Since the beginning of the year money supply growth has been on a tear. M3 is increasing at a 10% annual rate and has added $262 billion in the first four months of the year. This is interesting given that in late 2003 M3 had been weak and actually fell on a few occasions. Loan growth particularly consumer credit and mortgage has also continued to grow and of course there is no let up in the triple trillion dollar deficits of budget, trade and current account. The recent trade numbers were a record deficit fuelled heavily by record high oil prices.
The figure of $262 billion M3 growth in the first four months of 2004 is almost as much as all of 2003. That allowing this kind of growth accompanied by comparable debt growth is irresponsible seems moot. It is doing the job of maintaining economic growth (artificially) and holding up the stock market at overvalued levels. To the extent that some recent economic numbers show some weakness it will allow the Fed to continue or even increase the recent sharp growth in money and hold off on interest rate hikes. But the question that should be asked of those who are buying and holding the broader markets is to quote a screen legend "Do I feel lucky".
There are reports that Mr. Greenspan has paid quadruple the number of visits to the White House then he did under Clinton and that the Bush administration left the reappointment of Mr. Greenspan until the last minute awaiting solid evidence that he would do the right thing to help ensure the re-election of Bush jr. It would appear that the White House has thus far been right in its faith. Gold then should be alarmed. The recent rally in gold coincided with the reappointment of Greenspan demonstrating at least that some do not share the same faith.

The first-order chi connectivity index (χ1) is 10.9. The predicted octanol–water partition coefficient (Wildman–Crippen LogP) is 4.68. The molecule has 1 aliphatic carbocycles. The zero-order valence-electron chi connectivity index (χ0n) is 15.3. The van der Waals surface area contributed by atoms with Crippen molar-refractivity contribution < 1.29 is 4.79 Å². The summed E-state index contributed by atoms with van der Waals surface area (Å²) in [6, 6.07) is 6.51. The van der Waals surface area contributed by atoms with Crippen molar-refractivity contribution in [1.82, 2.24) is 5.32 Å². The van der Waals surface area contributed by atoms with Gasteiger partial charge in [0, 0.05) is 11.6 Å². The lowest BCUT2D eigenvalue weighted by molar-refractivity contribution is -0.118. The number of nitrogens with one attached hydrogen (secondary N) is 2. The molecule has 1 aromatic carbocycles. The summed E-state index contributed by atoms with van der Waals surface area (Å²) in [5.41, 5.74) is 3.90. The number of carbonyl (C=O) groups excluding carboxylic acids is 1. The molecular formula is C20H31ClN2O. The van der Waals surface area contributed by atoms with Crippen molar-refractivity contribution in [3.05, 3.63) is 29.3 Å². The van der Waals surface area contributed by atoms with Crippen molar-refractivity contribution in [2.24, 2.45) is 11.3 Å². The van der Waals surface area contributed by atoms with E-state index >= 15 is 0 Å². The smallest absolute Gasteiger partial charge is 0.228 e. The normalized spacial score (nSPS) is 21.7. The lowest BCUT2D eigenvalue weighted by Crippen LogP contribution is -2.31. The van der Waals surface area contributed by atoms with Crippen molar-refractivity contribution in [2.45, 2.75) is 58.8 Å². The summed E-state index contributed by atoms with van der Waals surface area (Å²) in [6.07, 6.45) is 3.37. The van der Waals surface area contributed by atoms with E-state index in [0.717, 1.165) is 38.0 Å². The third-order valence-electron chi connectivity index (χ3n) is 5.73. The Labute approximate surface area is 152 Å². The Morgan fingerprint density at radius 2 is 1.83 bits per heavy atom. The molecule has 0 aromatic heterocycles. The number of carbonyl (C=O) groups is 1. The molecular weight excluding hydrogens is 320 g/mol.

The commercials Commitment of Traders report (COT) was 17% in mid April. The most recent numbers indicate that has climbed to 38% bullish indicating that the commercials were covering heavily as the market fell into its May lows. As well short positions in the major gold stocks also fell as the market moved lower indicating that they were covering shorts there as well. If gold is still being manipulated as some indicate then the commercials have rebuilt their arsenal and may be prepared to once again to sell the market as it moves higher. The question of course then becomes can events (such as a terrorist attack) overwhelm the shorts that will certainly build as we move higher again?
Gold stocks, while up, are not as yet setting things on fire. So there appears to be some disbelief that this is for real. At some point then there could be a test of the recent lows. If that comes we suspect it could come in July but in the interim stocks have an opportunity to return to near the highs seen in December/January. The early stages of a new bull in golds usually see the large/intermediate producers lead the way. These are the stocks to own in the early stages before moving progressively to the junior producers then finally to the junior exploration plays in the latter stages of a new 18.5 month cycle.
Our top picks in the early stages of this new gold rally are Agnico Eagle (AGE-TSX, AEM-NYSE) (www.agnico-eagle.com, 416-947-1212); Glamis Gold Ltd. (GLG-TSX, NYSE) (www.glamis.com, 702-827-4600); and, South African's Gold Fields Ltd. (GFI-NYSE) (www.goldfields.co.za, 303-796-8683) and Durban Rooderpoort Deep (DROOY-NASDAQ) (www.drd.co.za, 212-815-5133). The strong South African Rand hurt the South African stocks in 2003 but the Rand has reversed course and appears weak against the US$. We expect this weakness to prevail going forward and South African gold stocks will be well positioned to outperform in the next leg up.